There are ongoing negotiations concerning a new draft Convention that provides for the recognition and enforceability of judgments from contracting states in civil and commercial actions.  This means that extra-jurisdictional IP judgments could become enforceable in the UK (and vice-versa). 

Where did it come from?  

The current draft, from February 2017, can be found here.  The origin story of this draft derives from the March 2016 meeting of Council on General Affairs and Policy at the Hague Conference on Private International Law - see minutes here.  Following a first proposed draft text in November 2015 by the aptly named "Working Group on the Judgments Project of a Proposed Draft Text", the Council decided to establish a Special Commission to prepare a draft Convention.  An Experts Group of the Judgments Project was also established.  As noted at paragraph 14 of the 2016 Minutes, "the Council confirmed that this is a priority project for the Conference."

The Special Commission has already held two meetings - in June 2016 and February 2017.  A third meeting will be held in November (see below). 

Why should I care?

It may (or may not) concern IP.  Article 2(1)(l) of the current draft currently excludes IP rights from its scope, but, that exclusion is in brackets as follows (and has its own square-bracketed exclusion):
"[(l) intellectual property rights[, except for copyright and related rights and registered and unregistered trademarks]]."
Article 5 entitled "base for recognition and enforcement" provides a list of conditions or "jurisdictional filters" where a judgment is eligible for recognition and enforcement (generally if the defendant is established/has a place of business in the contracting state).  For IP, Articles 5(k) -(m) are applicable and, again, all of these provisions are square bracketed. These provisions state that a judgment is eligible for recognition and enforcement where, generally,
  • the judgment ruled on the infringement of a registered IP right (Article 5(k));
  • the judgment ruled on the ownership or subsistence of copyright or related rights or registered IP rights (Article 5(l)); and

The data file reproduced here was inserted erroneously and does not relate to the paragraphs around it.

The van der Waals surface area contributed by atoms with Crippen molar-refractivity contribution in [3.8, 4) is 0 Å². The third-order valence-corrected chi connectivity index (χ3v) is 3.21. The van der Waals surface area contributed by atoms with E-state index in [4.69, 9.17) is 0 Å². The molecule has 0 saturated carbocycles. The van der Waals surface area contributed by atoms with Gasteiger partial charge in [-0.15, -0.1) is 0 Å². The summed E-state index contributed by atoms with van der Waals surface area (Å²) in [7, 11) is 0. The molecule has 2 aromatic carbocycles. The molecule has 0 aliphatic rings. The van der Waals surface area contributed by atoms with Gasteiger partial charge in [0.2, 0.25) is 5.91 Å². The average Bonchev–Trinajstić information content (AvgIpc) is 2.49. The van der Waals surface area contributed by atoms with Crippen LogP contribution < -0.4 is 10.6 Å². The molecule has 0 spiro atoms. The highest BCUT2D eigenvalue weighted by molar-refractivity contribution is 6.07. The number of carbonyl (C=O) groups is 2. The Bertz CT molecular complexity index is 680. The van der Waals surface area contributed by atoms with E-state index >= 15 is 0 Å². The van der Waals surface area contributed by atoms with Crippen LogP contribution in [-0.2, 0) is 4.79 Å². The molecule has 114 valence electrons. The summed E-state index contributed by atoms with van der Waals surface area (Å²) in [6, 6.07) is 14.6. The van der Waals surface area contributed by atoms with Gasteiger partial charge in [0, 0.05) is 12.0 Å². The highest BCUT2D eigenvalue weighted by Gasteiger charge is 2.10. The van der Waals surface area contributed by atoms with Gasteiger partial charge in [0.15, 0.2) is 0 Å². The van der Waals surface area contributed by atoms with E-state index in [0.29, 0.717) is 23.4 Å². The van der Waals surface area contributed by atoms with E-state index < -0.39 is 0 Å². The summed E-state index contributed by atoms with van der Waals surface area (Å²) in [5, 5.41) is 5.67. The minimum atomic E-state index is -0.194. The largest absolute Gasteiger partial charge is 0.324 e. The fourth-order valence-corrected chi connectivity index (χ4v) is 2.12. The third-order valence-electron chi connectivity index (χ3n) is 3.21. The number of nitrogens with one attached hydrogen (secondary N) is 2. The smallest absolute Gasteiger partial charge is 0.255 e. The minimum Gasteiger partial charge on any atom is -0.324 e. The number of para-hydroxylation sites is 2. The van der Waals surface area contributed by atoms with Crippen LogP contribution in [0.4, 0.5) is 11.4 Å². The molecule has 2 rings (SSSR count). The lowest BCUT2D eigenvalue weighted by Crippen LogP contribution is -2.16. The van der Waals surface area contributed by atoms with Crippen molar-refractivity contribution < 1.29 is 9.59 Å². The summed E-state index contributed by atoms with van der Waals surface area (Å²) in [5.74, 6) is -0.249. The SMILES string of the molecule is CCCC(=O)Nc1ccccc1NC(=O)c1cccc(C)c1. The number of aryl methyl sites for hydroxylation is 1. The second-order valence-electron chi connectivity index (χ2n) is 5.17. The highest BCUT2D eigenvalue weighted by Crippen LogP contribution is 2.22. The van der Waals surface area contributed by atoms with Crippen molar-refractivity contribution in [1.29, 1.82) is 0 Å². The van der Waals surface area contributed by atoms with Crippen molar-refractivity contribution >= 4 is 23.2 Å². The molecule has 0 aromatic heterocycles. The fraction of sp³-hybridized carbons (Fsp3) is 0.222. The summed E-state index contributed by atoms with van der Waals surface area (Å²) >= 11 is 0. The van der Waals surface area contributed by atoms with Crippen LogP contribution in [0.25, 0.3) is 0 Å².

• the judgment ruled on infringement of copyright or related rights or other rights not required to be registered (Article 5(m)).  
Article 6 is a notwithstanding provision.  It provides that irrespective of Article 5, a judgment that rules on the validity of an IP right shall be recognized and enforced  if and only if the State of origin is the State in which the grant or registration has been applied for or taken place (see Article 6(a)).  That is to say, a court cannot rule on the validity of a registered right of another contracting state (which is the position today).  As the EU notes:
"This special rule is necessary because the validity of IP rights required to be granted or registered is subject to the exclusive jurisdiction of the State of registration under practically all national laws and international instruments, and the future Hague Convention aims at ensuring and strengthening this rule. "
Article 7 provides for circumstances where there can be a refusal of recognition/enforcement of a judgment, specifically for IP where the judgment ruled on infringement of an IP right but applied to that right law "other than the law governing that right" (see Article 7(1)(g)).  

Article 12 entitled "non-monetary remedies in intellectual property matters" states:
"[...A judgment granting a remedy other than monetary damages in intellectual property matters shall not be enforced under this Convention.]"